Getting to Charlie, and thoughts on nicknames!

I’ve always absolutely loved the name [name]Charlie[/name] for a boy. It’s stayed off my top 10 for one reason: I believe in formal names on the birth certificate, and I’m not a fan of [name]Charles[/name]. Any suggestions for other names that could be abbreviated to [name]Charlie[/name]?

Alternatively, what do you think about using [name]Charles[/name] as a middle name ([name]Thaddeus[/name] [name]Charles[/name], or [name]Roscoe[/name] [name]Charles[/name], or [name]Magnus[/name] [name]Charles[/name], for instance) and having [name]Charlie[/name] as an all-purpose nickname? Would it cause too much confusion?

And what are YOUR opinions on nicknames, Berries? [name]Love[/name] them, hate them, avoid them like the plague or plan them ahead of time? [name]Do[/name] you have ‘rules’ for nicknames – only long forms on the birth certificate, or only nicknames that have historically been derived from the long form (no using [name]Teddy[/name] as a nn for [name]Thaddeus[/name], for instance, or [name]Sylvie[/name] for [name]Sylvia[/name])? [name]Do[/name] you go by a nickname? Inquiring minds want to know!

I think you should do what you like best. It’s not weird for a child to go by some form of a middle name, although when I was a child for some inexplicable reason it bothered me and I was always grateful that I used my first name. I have a friend with a toddler named [name]Charlie[/name] (she did go with [name]Charles[/name] in the first spot) and he is adorable! I love [name]Charlie[/name]! And [name]Thaddeus[/name] [name]Charles[/name] is my favorite from your list.

Thanks, [name]June[/name]! [name]Thaddeus[/name] [name]Charles[/name] is my favorite of the three as well.

If you don’t like [name]Charles[/name] and like formal names as first name, then I think it’s better to let go of [name]Charlie[/name]. But if you like it so much you’re willing to use [name]Charles[/name] in the middle then just go with [name]Charles[/name] and get it over with it!

Alternatively you could go with many variatons of [name]Charles[/name]:

  • [name]Carl[/name]
  • [name]Carlos[/name]
  • [name]Carol[/name]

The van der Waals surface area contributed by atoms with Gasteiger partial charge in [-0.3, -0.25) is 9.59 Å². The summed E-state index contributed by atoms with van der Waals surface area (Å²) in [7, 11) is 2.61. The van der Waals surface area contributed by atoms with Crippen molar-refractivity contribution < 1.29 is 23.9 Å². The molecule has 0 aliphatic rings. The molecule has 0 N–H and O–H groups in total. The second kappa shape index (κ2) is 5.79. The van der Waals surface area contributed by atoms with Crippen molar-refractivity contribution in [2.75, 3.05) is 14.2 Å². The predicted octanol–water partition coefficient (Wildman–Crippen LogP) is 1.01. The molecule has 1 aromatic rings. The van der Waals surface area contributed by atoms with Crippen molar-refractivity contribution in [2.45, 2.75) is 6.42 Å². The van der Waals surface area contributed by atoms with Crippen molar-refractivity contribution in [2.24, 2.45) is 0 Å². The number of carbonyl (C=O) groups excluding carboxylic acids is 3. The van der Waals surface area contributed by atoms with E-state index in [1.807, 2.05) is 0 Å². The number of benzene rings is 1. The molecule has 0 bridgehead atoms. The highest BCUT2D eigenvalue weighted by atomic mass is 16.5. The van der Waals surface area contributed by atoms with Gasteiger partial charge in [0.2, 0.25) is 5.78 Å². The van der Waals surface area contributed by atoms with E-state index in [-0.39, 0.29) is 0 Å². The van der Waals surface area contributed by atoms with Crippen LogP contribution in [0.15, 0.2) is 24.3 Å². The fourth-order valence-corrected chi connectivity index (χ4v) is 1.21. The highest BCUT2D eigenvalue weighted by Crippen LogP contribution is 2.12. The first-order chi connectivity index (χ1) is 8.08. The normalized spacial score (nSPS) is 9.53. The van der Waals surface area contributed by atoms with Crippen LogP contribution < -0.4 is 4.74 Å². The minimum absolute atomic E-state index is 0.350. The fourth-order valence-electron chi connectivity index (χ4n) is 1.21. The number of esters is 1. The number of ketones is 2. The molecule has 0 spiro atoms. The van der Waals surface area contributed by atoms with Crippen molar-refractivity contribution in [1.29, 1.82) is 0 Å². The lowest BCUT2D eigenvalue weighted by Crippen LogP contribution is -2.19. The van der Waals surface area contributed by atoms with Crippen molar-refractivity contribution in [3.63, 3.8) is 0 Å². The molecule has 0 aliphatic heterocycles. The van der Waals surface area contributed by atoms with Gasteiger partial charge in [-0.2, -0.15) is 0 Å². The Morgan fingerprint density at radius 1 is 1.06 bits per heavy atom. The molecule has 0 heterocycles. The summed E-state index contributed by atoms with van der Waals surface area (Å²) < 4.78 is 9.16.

• [name]Carolus[/name]
  • Carloman
  • Carlman
  • Carloman
  • Charlemagne <3

or a surname:

  • Charlton
  • Charleson
  • Charleston
  • Charlot (rhymes with Margot)
  • Charland
  • Charlick
  • Charlotin
  • Charlow

It depends. In this case, yes, I think [name]Charlie[/name] needs a full name because [name]Charlie[/name] sounds too kiddish and won’t look good on job applications, while a [name]Mina[/name] or a [name]Lita[/name] would be fine in my opinion. They don’t need full names since the -a ending is a huge trend ([name]Emma[/name], [name]Luna[/name], [name]Aria[/name])

I personally don’t like nicknames. I feel that if I name my kid something I should use that name, not shorten it, which is why as much as I love [name]Nathaniel[/name], I can’t use it because [name]Nate[/name] or [name]Nathan[/name] would bug me. I’m a little worried about using [name]Caroline[/name], but my fiance’ said that we would only call her [name]Caroline[/name] since he doesn’t like [name]Carol[/name] either… so I’m keeping it on the list for now

@sugarplumfairy: Good advice! [name]Charles[/name] actually isn’t that bad. I absolutely love [name]Charles[/name] [name]Wallace[/name] from the ‘Wrinkle in Time’ series and am playing with the idea of using both. I adore [name]Wallace[/name]; it’s been in and out of my top ten, it has a great history ([name]William[/name] [name]Wallace[/name]!), and W is such a distinguished middle initial. [name]Charles[/name] [name]Wallace[/name] Z*****r. [name]Charlie[/name] W. Hmmm…

From your list, I REALLY like Charlemagne. I think I’d be too much of a wimp to actually use it, though – it has a bit of a pretentious ring, sadly.

@catloverd: I agree! Some nicknames definitely stand on their own. [name]Charlie[/name] doesn’t. It’s a little young, like you said, and a bit too informal for, say, a job interview or a presidential debate. Nameberry says it’s the friendliest name, which is totally true, but that also means it doesn’t sound as serious or sophisticated as, say, [name]Mina[/name] or [name]Lita[/name].

I’m a fan of nicknames, personally. I like the possibilities offered by names with multiple short forms – [name]Elizabeth[/name] can be [name]Liz[/name], [name]Liza[/name], [name]Lizzy[/name], [name]Ellie[/name], [name]Eliza[/name], [name]Elsie[/name], [name]Elsa[/name], [name]Beth[/name], [name]Bess[/name], [name]Betsy[/name], and [name]Bette[/name], for instance, with each nickname having a distinct personality of its own. I have a nickname-proof name myself, and while I do like it I’ve often lamented the lack of reinvention it offers.

I adore [name]Caroline[/name]! It’s one of my top love-it-for-someone-else’s-baby names. If it makes you feel better, I’ve known three Carolines. All three were always, always [name]Caroline[/name]. We never even thought of using [name]Carrie[/name].